Remembering the youngest Dam Buster pilot who was born in Leamington 100 years ago

His story has been recorded over the years by local historians

Squadron Leader Henry Eric Maudslay was the youngest Dam Buster pilot during World War II.
Squadron Leader Henry Eric Maudslay was the youngest Dam Buster pilot during World War II.

Today (July 21) would have marked the 100th birthday of a Leamington man who was the youngest Dam Buster pilot during World War II.

Squadron Leader Henry Eric Maudslay was born in Vicarage Road, Lillington, on July 21, 1921. He was a member of 617 Squadron which flew in Operation Chastise in May 1943, using the famous bouncing bomb to attack the industrial region of German.

The squadron is now best known by the name of the film that dramatised the operation - The Dambusters.

The story of the youngest Dam Buster pilot has been recorded in local historian Alan Griffin’s book Leamington Lives Remembered.

Henry Maudslay’s family had been involved in various branches of engineering for several generations. One of his ancestors, Henry Maudslay, was the father of the machine tool industry and one of the greatest engineers of the Industrial Revolution. Reginald Maudslay, young Henry’s father, was the founder of the Standard Motor Company in Coventry (he died when Henry was 13).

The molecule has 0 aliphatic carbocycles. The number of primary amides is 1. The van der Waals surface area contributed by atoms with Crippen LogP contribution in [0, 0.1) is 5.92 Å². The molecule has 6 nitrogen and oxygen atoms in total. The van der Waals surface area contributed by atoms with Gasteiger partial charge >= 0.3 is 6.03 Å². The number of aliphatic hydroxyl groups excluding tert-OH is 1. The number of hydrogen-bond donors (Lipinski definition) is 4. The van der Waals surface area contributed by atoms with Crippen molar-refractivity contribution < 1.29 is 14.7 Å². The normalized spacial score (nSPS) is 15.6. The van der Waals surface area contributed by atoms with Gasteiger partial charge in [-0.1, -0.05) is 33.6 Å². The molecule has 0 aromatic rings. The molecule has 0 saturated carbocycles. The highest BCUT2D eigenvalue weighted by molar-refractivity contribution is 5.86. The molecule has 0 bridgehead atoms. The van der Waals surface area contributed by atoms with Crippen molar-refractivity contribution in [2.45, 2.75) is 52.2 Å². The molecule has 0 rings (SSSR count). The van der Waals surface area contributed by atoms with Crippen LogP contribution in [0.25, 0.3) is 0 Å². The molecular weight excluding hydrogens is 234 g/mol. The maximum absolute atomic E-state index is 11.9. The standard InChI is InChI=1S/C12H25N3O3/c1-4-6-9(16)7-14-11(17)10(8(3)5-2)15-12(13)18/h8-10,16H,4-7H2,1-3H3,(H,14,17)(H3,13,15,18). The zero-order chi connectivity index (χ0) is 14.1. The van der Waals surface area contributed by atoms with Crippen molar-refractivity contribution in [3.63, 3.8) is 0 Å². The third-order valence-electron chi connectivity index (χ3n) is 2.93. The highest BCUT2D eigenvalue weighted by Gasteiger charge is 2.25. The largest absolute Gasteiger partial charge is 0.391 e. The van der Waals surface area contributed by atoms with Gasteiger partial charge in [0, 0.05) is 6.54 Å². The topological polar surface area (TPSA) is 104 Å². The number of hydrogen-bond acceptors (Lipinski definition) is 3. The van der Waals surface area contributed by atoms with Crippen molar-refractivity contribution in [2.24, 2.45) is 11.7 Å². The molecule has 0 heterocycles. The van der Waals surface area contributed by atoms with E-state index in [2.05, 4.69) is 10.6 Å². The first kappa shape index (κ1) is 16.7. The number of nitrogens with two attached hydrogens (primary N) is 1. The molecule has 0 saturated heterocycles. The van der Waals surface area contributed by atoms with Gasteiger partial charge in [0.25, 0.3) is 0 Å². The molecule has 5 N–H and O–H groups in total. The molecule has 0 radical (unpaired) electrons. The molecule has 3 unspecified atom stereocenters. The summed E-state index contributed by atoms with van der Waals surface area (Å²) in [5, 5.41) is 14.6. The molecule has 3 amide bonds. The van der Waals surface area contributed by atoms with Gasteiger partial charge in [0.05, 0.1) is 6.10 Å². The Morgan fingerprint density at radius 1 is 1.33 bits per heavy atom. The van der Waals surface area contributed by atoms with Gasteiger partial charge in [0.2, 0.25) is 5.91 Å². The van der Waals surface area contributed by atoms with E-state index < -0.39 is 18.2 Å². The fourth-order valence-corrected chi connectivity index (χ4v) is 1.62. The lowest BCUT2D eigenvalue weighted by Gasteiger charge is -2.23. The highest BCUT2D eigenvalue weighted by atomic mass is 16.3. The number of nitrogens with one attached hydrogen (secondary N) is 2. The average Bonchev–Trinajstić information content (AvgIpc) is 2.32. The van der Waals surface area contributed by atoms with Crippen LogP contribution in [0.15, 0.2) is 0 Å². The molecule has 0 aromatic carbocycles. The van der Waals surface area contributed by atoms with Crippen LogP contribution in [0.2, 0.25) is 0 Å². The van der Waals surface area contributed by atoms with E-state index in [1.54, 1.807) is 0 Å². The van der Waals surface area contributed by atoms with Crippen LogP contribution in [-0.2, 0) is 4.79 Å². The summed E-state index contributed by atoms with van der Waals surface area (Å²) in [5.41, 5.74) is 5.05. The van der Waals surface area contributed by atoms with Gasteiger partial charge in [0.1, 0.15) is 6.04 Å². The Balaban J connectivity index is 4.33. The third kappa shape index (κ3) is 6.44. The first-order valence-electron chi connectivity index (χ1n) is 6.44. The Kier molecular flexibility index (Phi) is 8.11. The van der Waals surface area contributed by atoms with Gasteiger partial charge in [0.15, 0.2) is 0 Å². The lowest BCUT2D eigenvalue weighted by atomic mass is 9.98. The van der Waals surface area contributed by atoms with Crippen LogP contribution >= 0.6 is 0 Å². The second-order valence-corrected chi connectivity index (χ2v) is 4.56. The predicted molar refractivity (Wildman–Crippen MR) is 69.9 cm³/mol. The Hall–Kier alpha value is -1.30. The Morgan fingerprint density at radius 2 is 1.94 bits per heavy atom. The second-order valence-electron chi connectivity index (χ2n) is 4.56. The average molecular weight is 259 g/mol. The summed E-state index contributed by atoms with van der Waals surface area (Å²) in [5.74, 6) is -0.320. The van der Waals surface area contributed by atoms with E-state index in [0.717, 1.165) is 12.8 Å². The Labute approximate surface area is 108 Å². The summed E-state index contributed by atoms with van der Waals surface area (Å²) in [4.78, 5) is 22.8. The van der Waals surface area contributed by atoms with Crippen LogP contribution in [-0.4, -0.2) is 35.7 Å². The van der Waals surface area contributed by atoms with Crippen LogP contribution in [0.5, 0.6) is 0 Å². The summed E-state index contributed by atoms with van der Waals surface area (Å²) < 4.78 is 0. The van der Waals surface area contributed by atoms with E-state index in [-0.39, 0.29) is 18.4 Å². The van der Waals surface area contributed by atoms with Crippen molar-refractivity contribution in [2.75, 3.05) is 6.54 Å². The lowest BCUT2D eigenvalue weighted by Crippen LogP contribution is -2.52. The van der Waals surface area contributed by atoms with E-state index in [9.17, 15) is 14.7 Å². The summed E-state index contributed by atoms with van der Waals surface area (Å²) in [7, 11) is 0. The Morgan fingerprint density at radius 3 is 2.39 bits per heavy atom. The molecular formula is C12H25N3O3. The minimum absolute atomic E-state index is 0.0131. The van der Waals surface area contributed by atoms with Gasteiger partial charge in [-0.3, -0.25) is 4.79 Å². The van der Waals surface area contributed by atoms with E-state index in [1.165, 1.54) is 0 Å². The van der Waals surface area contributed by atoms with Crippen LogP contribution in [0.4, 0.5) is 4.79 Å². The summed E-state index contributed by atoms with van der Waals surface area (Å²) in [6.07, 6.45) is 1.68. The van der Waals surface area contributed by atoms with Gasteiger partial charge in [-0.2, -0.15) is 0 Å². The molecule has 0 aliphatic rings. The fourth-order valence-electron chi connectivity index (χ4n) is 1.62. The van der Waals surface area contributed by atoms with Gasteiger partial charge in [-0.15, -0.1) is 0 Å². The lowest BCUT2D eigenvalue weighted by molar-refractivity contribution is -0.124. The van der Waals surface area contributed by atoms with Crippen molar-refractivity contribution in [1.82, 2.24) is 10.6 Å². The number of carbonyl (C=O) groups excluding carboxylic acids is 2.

Another member of the Maudslay family was managing director of the Maudslay Motor Company, another Coventry car maker.

After leaving prep school in Gloucestershire, Henry went to Eton where he excelled at athletics and as a rower. He was, by all accounts, a modest and unassuming young man.

His family had moved from Leamington to Sherbourne, near Warwick, and when Henry completed his Eton education at the start of the Second World War they were living at Willersey, near Broadway.

Henry volunteered for the RAF and was called up in July 1940. Within two years he was awarded the Distinguished Flying Cross. Then in January 1943 he was selected by Wing Commander Guy Gibson to be a squadron leader in the newly-formed 617 squadron for the Dam Buster operation.

After successfully breaching the Mohne Dam four of the squadron’s planes, including Henry’s, pressed on to the more difficult target, the Eder Dam.

Henry released a bomb but it struck the parapet of the dam without touching the water and blew up instantaneously, almost directly beneath the aircraft. The plane limped away but was later shot down near the border with Holland. All the crew perished. They are buried in the Reichswald Forrest Cemetery in western Germany.

Read the full story of Henry Eric Maudslay in Leamington Lives Remembered by Alan Griffin, published by Feldon Books, priced £6.95.

Click here to read more about Henry Eric Maudslay - https://leamingtonhistory.co.uk/henry-eric-maudslay-dfc-dam-buster-pilot